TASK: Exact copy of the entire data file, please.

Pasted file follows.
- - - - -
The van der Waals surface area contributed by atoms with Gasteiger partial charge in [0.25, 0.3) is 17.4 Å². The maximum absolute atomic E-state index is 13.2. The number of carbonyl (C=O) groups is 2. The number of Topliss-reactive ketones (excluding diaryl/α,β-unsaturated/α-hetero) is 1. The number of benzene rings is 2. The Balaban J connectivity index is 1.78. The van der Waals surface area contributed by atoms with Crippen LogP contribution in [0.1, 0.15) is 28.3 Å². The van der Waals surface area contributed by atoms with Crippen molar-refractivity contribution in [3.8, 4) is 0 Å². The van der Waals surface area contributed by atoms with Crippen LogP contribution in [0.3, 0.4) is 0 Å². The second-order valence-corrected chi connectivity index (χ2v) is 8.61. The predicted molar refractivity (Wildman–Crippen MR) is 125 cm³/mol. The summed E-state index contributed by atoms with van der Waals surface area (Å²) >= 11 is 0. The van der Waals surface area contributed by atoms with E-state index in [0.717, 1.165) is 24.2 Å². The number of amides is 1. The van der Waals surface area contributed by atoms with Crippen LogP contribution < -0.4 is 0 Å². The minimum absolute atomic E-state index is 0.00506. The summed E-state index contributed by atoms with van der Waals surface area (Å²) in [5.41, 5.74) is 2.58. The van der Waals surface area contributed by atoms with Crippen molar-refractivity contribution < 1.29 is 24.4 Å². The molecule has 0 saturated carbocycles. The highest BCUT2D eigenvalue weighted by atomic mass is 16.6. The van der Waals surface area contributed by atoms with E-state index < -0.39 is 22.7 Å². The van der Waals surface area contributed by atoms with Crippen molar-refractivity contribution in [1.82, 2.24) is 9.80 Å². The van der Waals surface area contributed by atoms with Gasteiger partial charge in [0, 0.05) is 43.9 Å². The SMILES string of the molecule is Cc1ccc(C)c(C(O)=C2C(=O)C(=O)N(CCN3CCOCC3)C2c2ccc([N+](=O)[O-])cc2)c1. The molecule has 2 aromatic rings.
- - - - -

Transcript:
The van der Waals surface area contributed by atoms with Gasteiger partial charge in [0.25, 0.3) is 17.4 Å². The maximum absolute atomic E-state index is 13.2. The number of carbonyl (C=O) groups is 2. The number of Topliss-reactive ketones (excluding diaryl/α,β-unsaturated/α-hetero) is 1. The number of benzene rings is 2. The Balaban J connectivity index is 1.78. The van der Waals surface area contributed by atoms with Crippen LogP contribution in [0.1, 0.15) is 28.3 Å². The van der Waals surface area contributed by atoms with Crippen molar-refractivity contribution in [3.8, 4) is 0 Å². The van der Waals surface area contributed by atoms with Crippen LogP contribution in [0.3, 0.4) is 0 Å². The second-order valence-corrected chi connectivity index (χ2v) is 8.61. The predicted molar refractivity (Wildman–Crippen MR) is 125 cm³/mol. The summed E-state index contributed by atoms with van der Waals surface area (Å²) >= 11 is 0. The van der Waals surface area contributed by atoms with E-state index in [0.717, 1.165) is 24.2 Å². The number of amides is 1. The van der Waals surface area contributed by atoms with Crippen LogP contribution < -0.4 is 0 Å². The minimum absolute atomic E-state index is 0.00506. The summed E-state index contributed by atoms with van der Waals surface area (Å²) in [5.41, 5.74) is 2.58. The van der Waals surface area contributed by atoms with Crippen molar-refractivity contribution < 1.29 is 24.4 Å². The molecule has 0 saturated carbocycles. The highest BCUT2D eigenvalue weighted by atomic mass is 16.6. The van der Waals surface area contributed by atoms with E-state index < -0.39 is 22.7 Å². The van der Waals surface area contributed by atoms with Crippen molar-refractivity contribution in [1.82, 2.24) is 9.80 Å². The van der Waals surface area contributed by atoms with Gasteiger partial charge in [0, 0.05) is 43.9 Å². The SMILES string of the molecule is Cc1ccc(C)c(C(O)=C2C(=O)C(=O)N(CCN3CCOCC3)C2c2ccc([N+](=O)[O-])cc2)c1. The molecule has 2 aromatic rings.